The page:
ANA (Antinuclear Antibody) Test: 5 Pearls Segment

Core IM

Despite knowledge regarding the lack of specificity of ANA positivity, there remain gaps in understanding and practice patterns related to ANA referrals and interpreting ANA positivity.  Given rates of ANA positivity up to 15-20% in the otherwise healthy population, recognizing symptoms and laboratory findings that raise concern for autoimmune disease and warrant ANA testing is critical to understand.   This episode will explore the significance of a positive ANA, including how to interpret ANA titers and patterns.  The Core IM team will review signs, symptoms, laboratory testing and physical exam findings that are concerning for autoimmune disease for which an ANA should be sent. Finally, the episode will review conditions associated with a positive ANA that are not rheumatologic including infections, malignancies and other non-rheumatic autoimmune diseases.  You鈥檙e invited to join the team for ANA (Antinuclear Antibody) Test: 5 Pearls Segment.

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Pearl 1: An ANA does not mean a patient has an autoimmune disease 

  • First, what exactly is an ANA?
    • Autoantibodies to antigens in the nucleus
      • The thought is in autoimmune diseases there is dysregulated apoptosis. When the cells breaks down, the contents inside the nucleus come out of the cell. The dendritic cells can present the nuclear antigens to T cells, which then activate B-cells to create antibodies.
    • Can be obtained by 2 different tests
      • IFA (indirect immunofluorescence assay)
      • ELISA
  • What are some of the challenges of interpreting a +ANA?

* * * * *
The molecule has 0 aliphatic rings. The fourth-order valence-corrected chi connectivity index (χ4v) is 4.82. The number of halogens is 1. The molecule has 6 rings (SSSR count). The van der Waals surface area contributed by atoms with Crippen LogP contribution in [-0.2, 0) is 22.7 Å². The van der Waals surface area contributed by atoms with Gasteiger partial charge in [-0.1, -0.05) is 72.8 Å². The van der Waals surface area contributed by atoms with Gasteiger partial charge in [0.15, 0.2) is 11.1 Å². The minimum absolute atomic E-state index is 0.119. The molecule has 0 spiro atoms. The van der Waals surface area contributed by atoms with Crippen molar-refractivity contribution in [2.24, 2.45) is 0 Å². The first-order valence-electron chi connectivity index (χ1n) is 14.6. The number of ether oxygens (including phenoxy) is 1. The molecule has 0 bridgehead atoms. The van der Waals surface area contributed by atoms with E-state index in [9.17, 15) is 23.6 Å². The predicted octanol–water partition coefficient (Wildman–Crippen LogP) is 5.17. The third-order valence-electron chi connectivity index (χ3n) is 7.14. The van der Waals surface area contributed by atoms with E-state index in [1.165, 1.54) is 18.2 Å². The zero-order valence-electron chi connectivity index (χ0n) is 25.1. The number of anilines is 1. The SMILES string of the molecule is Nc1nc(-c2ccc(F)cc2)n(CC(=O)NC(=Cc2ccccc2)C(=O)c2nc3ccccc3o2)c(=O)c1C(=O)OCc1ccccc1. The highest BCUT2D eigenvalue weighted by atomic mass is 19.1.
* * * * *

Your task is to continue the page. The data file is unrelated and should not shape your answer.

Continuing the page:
•  have found 20% 鈥 of the healthy population have a +ANA
    • Poor positive predictive value for connective tissue disorder of less than
    • While a screening test for lupus, also has wide expression in many other rheumatic diseases as well (and other conditions 鈥 see Pearl 4!)
  • Does the titer matter? Yes! 
    • The (level). 
    • One:
      • 1:40 鈥 up to 33% of the healthy pop
      • 1:80 鈥 10-15% of healthy pop
      • 1:160 鈥 5% of healthy pop
      • 1:320 鈥 3% of healthy pop
    •  1% of healthy individuals had titers 鈮 1:2560.
      • For example, a titer of 1:80 has a LR of 0.5 versus 1:640 titer has LR of 19
  • The pattern of the ANA is usually non-specific
    • Except for if the pattern centromere in the appropriate clinical setting (Raynaud鈥檚 phenomenon, skin changes, esophageal dysmotility) would suggest scleroderma
    •  was exclusively seen in healthy individuals in some studies, though other data suggest this can be as well
    • 鈥淢onospecific DFS70 may help exclude CTD鈥
  • Keep in mind, ANAs can be positive long before any rheumatological symptoms. 
  •  of military recruits that were ultimately diagnosed with lupus, the earliest antibodies before any clinical symptoms were ANA, dsDNA Anti-Ro and Anti-La.